(RNS) — Comments from NBA part-owner Chamath Palihapitiya that “nobody cares about what’s happening to the Uyghurs” have generated controversy and drawn reactions from U.S. government officials and a media outlet controlled by the Chinese Communist Party.
Nury Turkel, an official with the United States Commission on International Religious Freedom, is the latest public figure to condemn the recent statements from Palihapitiya, a billionaire venture capitalist and a small stakeholder in the Golden State Warriors’ NBA franchise.
The founder and CEO of Social Capital, who is a former executive at Facebook, made the comments on the “All-In” podcast this past weekend. During a debate with co-host and tech entrepreneur Jason Calacanis, Palihapitiya seemed dismissive of concerns over China’s treatment of its Turkic minorities, saying that caring about human rights abuses in foreign countries is a “luxury belief.”
Palihapitiya’s “comment reflects a broader problem,” Turkel tweeted late Tuesday (Jan. 18). The “willingness of executives in biz and sports communities to ignore #China human rights abuses in pursuit of money-making opps. This kind of unrepentant & unconscionable behavior should be met (with) consequences.”
Turkel was appointed to his position by House Speaker Nancy Pelosi and is the first Uyghur American to receive a political appointment in American history. The U.S. State Department and governments around the world consider China’s treatment of Uyghurs and other Turkic Muslim minorities to be a genocide. China denies any mistreatment is taking place in Tibet or in Xinjiang — the home province of China’s Uyghur population.
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Both Palihapitiya and the Golden State Warriors issued statements this week in an effort to walk back the businessman’s remarks.
“As a limited investor who has no day-to-day operating functions with the Warriors, Mr. Palihapitiya does not speak on behalf of our franchise, and his views certainly don’t reflect those of our organization,” the Warriors said in a statement Monday, though they did not directly comment on the issue.
Also on Monday, Palihapitiya offered some “clarifying comments” via Twitter but stopped short of a full apology. He acknowledged his comments “come across as lacking empathy” and assured that, as a refugee who fled his home country, he does believe human rights matter “in China, the United States, or elsewhere.” Pahipitiya’s family left Sri Lanka and moved to Canada when he was 5, later applying for refugee status in order to stay.
But his comments on the podcast had already sparked an outcry from Muslim American groups and Uyghur activists.
“As an Uyghur, whose mother has been forcibly detained for over three years, I found Palihapitiya’s comments to be utterly repulsive,” Uyghur activist Ziba Murat told Religion News Service. “Here is someone choosing money over humanity and morality which is on full display.”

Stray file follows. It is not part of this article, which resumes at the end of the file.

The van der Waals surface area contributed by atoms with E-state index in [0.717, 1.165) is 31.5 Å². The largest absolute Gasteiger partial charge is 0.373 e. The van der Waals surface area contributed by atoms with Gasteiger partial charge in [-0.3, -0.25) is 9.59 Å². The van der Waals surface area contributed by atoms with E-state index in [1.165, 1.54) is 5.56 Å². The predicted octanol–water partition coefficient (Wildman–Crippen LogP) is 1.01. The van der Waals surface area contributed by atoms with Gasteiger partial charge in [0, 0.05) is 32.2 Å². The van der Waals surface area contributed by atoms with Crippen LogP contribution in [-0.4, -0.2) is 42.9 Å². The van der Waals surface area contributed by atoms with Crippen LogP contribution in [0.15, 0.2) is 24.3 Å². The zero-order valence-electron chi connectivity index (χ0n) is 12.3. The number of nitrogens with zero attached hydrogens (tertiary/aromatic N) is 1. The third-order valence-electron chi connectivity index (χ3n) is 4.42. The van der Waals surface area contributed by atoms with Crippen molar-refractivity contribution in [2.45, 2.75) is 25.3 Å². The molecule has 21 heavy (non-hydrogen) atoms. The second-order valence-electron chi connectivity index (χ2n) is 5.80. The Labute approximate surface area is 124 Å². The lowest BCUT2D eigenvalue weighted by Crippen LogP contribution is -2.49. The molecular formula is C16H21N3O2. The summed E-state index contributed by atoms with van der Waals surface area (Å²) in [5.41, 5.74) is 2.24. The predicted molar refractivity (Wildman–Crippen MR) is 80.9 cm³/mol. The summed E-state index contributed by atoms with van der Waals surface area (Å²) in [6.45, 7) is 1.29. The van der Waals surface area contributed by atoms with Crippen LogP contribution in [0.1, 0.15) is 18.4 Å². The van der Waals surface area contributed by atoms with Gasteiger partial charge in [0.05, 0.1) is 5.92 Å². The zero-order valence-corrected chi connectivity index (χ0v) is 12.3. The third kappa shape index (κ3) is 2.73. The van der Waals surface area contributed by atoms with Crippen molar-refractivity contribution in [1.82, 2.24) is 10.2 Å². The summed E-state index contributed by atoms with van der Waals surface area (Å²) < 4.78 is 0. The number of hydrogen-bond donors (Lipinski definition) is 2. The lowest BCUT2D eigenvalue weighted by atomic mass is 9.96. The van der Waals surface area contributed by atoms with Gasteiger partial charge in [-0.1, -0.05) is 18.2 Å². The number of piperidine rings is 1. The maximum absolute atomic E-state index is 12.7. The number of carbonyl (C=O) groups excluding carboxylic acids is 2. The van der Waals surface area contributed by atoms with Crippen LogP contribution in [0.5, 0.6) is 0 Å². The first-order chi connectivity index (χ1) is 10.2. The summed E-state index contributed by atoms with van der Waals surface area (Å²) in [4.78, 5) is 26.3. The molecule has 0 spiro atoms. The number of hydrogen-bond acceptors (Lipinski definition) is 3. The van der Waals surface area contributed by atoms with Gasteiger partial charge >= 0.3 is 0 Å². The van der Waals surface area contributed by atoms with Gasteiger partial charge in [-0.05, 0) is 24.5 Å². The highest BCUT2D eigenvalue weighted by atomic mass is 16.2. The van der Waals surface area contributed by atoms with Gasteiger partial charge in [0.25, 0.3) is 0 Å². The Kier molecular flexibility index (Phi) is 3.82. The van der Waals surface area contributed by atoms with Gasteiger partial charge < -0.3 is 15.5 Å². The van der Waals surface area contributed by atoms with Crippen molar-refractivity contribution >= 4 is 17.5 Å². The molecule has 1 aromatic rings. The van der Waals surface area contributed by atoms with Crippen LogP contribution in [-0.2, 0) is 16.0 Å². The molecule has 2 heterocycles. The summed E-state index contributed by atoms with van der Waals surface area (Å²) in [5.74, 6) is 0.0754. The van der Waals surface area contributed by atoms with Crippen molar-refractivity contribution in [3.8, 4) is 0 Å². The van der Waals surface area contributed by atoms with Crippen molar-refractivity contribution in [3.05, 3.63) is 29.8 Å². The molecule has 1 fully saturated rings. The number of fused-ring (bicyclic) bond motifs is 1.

Murat is the daughter of imprisoned Uyghur doctor Gulshan Abbas, one of the roughly 1 million Muslims China has placed in concentration camps. Chinese officials claim such efforts are necessary to reeducate Uyghurs and counter extremism.
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For the NBA, this is only the latest issue involving human rights in China that has proved costly for the league. Daryl Morey, the then-general manager of the Houston Rockets, tweeted in support of pro-democracy protests in Hong Kong, resulting in a temporary ban on NBA games being broadcast in China. The NBA and some of its stars, in particular Los Angeles Lakers player Lebron James, faced scrutiny for their views and ties to China. During that same season, fans who attended NBA games were prevented from wearing slogans in support of human rights in China. Last year NBA player Enes Kanter Freedom began a campaign to raise awareness of China’s human rights issues, including its treatment of Uyghurs, Tibetans and political prisoners. The campaign has involved social media posts and custom-painted shoes.
The controversy grows out of growing concern from many consumers and politicians over Western companies operating in the Xinjiang region of China. Last year a coalition of Muslim-American groups announced a global boycott over plans for a Hilton franchise to build a new hotel on top of a bulldozed mosque. This month the automotive firm Tesla drew criticism for its decision to open a show room in Xinjiang. More broadly a wide array of Western companies have been linked to forced Uyghur labor in Xinjiang.
Chinese government officials have repeatedly denied claims that China is violating the human rights of its nationals. In a rare nod of approval, the Global Times, a media outlet controlled by China’s Communist Party, published an editorial Tuesday in defense of Palihapitiya.
“On the surface, Palihapitiya’s remarks certainly come across as lacking empathy,” the editorial says. “However, for anyone who has the slightest knowledge of Xinjiang, the lurid claims of human rights abuses or even ‘genocide’ in the region are pure lies made up by the US government as pretext to crack down on China.”